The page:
Logo
BodyBGTop
Passengers Are Increasingly Dissatisfied with Air Travel
A new study shows customers are uncomfortable and inconvenienced.
Posted May 31, 2011
Page 1



A growing number of customers are dissatisfied with air travel and ticket prices, according to a recent study from MarketTools.

The research revealed that 43 percent of customers are uncomfortable aboard the plane, 41 percent are frustrated with ticket prices and fees, and 34 percent are dissatisfied with in-flight service.

MarketTools also found a growing number of airline travelers are using social media channels to voice complaints and airlines are not responding. The study found that 10 percent of respondents have used platforms such as Facebook and Tiwtter to share complaints about poor airline experiences and a mere 24 percent received a response directly from the airline. In addition, only 30 percent of travelers were asked to provide feedback to an airline, and 75 percent did not receive any follow-up from the airline.

“This represents an opportunity for airlines to do a better job of gathering passenger feedback and closing the loop on customer interactions,” said Justin Schuster, vice president of enterprise products for MarketTools, in the study. He recommends companies use data analytics tools to “capture, analyze, and take action on customer feedback” to gain the “insights they need to make improvements that foster satisfaction and loyalty, leading to better business results.”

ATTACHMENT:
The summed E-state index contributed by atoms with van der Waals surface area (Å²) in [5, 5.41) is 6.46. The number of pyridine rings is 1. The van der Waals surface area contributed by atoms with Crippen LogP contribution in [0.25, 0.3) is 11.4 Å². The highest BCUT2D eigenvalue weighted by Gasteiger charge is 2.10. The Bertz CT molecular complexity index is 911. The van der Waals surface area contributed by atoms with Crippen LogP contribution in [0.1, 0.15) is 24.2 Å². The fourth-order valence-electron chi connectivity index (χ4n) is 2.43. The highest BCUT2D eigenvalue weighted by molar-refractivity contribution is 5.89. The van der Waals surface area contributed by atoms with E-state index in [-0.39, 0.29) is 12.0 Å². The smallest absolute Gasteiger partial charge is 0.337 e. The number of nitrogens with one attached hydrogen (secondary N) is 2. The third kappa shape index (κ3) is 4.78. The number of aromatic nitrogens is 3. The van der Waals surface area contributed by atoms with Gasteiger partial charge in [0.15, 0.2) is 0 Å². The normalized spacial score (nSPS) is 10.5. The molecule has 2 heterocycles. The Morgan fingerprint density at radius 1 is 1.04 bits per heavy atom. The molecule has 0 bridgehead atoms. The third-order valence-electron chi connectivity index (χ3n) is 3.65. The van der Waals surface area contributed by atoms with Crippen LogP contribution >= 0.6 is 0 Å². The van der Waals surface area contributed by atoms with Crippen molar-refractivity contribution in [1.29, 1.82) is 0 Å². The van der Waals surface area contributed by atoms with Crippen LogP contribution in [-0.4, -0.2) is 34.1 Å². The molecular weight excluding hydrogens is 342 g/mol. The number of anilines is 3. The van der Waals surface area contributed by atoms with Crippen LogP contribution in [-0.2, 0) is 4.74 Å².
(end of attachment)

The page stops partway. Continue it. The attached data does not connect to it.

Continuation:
The study shows the U.S. Department of Transportation’s efforts to improve passenger experiences during the past year might have gone unnoticed. Fifty-five percent of passengers were unaware of these airline passenger protection rules. Of the 45 percent who reported they were aware, 55 percent had no knowledge of the recent changes to the airline passenger protection rules that took effect just last month.

The top five issues experienced by respondents included the following: 

  •  a lack of notification about flight delays of more than 30 minutes (28 percent);
  •  incorrect or inadequate information about flight delays (24 percent);
  • lengthy aircraft delays on the tarmac of more than three hours without deplaning (18 percent);
  • a lack of airline response to a complaint about flight delays or cancellations (14 percent); and
  • hidden or unexpected fees added during the ticket buying process (14 percent)

The study also asked participants to name which domestic airline provided the best customer service. Southwest Airlines ranked first with 34 percent, followed by Delta Airlines with 14 percent, Jet Blue Airlines with 11 percent, and American Airlines and Continental Airlines with 7 percent each. 


Page 1
To contact the editors, please email editor@destinationCRM.com
Every month, CRM magazine covers the customer relationship management industry and beyond. To subscribe, please visit http://www.destinationCRM.com/subscribe/.
Search
Popular Articles
 

BodyBGRight
Home | Get CRM Magazine | CRM eWeekly | CRM Topic Centers | CRM Industry Solutions | CRM News | Viewpoints | Web Events | Events Calendar
DestinationCRM.com RSS Feeds RSS Feeds | About destinationCRM | Advertise | Getting Covered | Report Problems | Contact Us